NORFOLK, Va. -- SuAnne Bryant is a self-described conservative - a "religious values" voter who opposes early withdrawal from Iraq. Yesterday, she voted for Barack Obama. "It's not so much a vote for him. It's a vote against Hillary," said Bryant, 40, who, like all voters in Virginia, could participate in either party's primary. Obama and Hillary Clinton, the two Democratic senators, are their party's presidential candidates. Bryant and other conservatives in this region of southeastern Virginia - known for its large concentrations of evangelical Christians - described themselves yesterday as a movement without a candidate, or at least a candidate who could win. For many, the choice in 2000 and 2004 was clear - George W. Bush.
NEWS
By LAURA VOZZELLA | February 13, 2008
John McCain's guy in Maryland was up early yesterday, sticking signs in the frozen ground - for Mike Huckabee. Former Del. Don Murphy, McCain's Maryland campaign coordinator, also arranged for Huckabee's wife, Janet, to have lunch with the Arbutus Roundtable on Monday. Traitor in the McCain camp? Murphy, an Annapolis lobbyist who's been campaigning for the Arizona senator for eight years, admits he's sleeping with the enemy. His wife, Gloria, a preschool teacher, is co-chair of Huckabee's Baltimore County campaign.
NEWS
By Bradley Olson and Bradley Olson,SUN REPORTER | February 12, 2008
Sen. John McCain made a final push through Maryland and Virginia yesterday in hopes of locking up today's "Potomac Primary" - and proving that he can rally conservatives to his cause. But his biggest remaining rival, Mike Huckabee, refused to give up on the region, campaigning across Virginia while his wife stumped in Maryland. Flanked by Republican heavyweights, including former Gov. Robert L. Ehrlich Jr., at an Annapolis hotel, McCain acknowleged that it could take "a little time" for the right wing of his party to support him, despite his status as the presumptive GOP nominee.
NEWS
By Paul West and Paul West,Sun reporter | January 19, 2008
LEXINGTON, S.C. -- Mike Huckabee is threatening to overtake John McCain in the first Southern test of the 2008 campaign, today's Republican primary in South Carolina. With unemployment and anti-immigrant sentiment on the rise, Huckabee, one of two Southerners in the race, has pulled even with McCain, according to the latest polling. The Arizona senator had led here since his victory in New Hampshire this month. "Being in South Carolina is like being at home," Huckabee tells voters here.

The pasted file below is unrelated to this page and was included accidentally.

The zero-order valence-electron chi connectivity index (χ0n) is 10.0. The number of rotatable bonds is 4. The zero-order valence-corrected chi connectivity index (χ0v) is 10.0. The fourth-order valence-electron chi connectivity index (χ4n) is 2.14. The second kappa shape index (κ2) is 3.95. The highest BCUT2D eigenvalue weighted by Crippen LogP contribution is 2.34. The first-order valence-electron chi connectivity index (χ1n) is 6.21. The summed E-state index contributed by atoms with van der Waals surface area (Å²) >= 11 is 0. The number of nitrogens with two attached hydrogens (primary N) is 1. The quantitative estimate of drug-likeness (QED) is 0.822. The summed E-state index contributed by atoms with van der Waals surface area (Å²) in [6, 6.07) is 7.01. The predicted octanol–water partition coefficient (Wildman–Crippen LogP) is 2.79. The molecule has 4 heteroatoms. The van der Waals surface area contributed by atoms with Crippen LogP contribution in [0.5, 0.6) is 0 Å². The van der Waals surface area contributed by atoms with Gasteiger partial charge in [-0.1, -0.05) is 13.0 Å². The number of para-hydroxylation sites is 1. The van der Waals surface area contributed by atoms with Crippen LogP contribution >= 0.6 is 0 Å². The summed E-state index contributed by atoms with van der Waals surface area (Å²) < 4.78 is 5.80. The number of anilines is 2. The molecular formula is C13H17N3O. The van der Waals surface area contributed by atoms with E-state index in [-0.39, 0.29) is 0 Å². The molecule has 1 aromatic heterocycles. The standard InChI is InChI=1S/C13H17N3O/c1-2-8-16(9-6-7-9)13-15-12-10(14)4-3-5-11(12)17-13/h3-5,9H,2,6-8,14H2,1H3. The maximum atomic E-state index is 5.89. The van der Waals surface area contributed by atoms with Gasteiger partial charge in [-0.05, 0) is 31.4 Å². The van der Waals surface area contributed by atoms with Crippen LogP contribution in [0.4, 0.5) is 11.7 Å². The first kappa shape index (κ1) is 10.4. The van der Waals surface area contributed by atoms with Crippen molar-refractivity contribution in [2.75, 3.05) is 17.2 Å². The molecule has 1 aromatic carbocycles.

NEWS
By Bradley Olson and Bradley Olson,SUN REPORTER | February 12, 2008
Sen. John McCain made a final push through Maryland and Virginia yesterday in hopes of locking up today's "Potomac Primary" - and proving that he can rally conservatives to his cause. But his biggest remaining rival, Mike Huckabee, refused to give up on the region, campaigning across Virginia while his wife stumped in Maryland. Flanked by Republican heavyweights, including former Gov. Robert L. Ehrlich Jr., at an Annapolis hotel, McCain acknowleged that it could take "a little time" for the right wing of his party to support him, despite his status as the presumptive GOP nominee.
NEWS
By Paul West and Paul West,Sun reporter | February 12, 2008
Tonight, the national spotlight will shine on the winners of Maryland's presidential primary. If pre-election polls are accurate, the victors could be declared moments after the polls close at 8 p.m. Otherwise, surprises may be in store. Campaign strategists and politicians in both parties will be sifting through vote totals and exit-poll data throughout the evening, regardless of who wins, even as the candidates move on to other states. Neither Barack Obama nor Hillary Clinton is expected to be anywhere near the shores of the Chesapeake or banks of the Potomac to declare victory tonight.
NEWS
By Sources: Campaign Web sites; Marquis Who's Who in America; Biographical Directory of the U.S. Congress; Barack Obama, Dreams From My Father; Robert Timberg, The Nightingale's Song; John McCain and Mark Salter, Faith of My Fathers; wargs.com | February 11, 2008
Hillary Clinton Hillary Diane Rodham was born in Chicago, Oct. 26, 1947, the daughter of Hugh and Dorothy Howell Rodham. She is a graduate of Wellesley College and Yale Law School. After graduation, Hillary Rodham moved to Arkansas and married Bill Clinton, a Yale classmate who would later become governor of Arkansas and the 42nd president of the United States. They have one daughter, Chelsea. In Arkansas, Hillary Clinton ran a legal aid clinic for the poor, became a partner with the Rose Law Firm in Little Rock and led a task force to improve the public schools.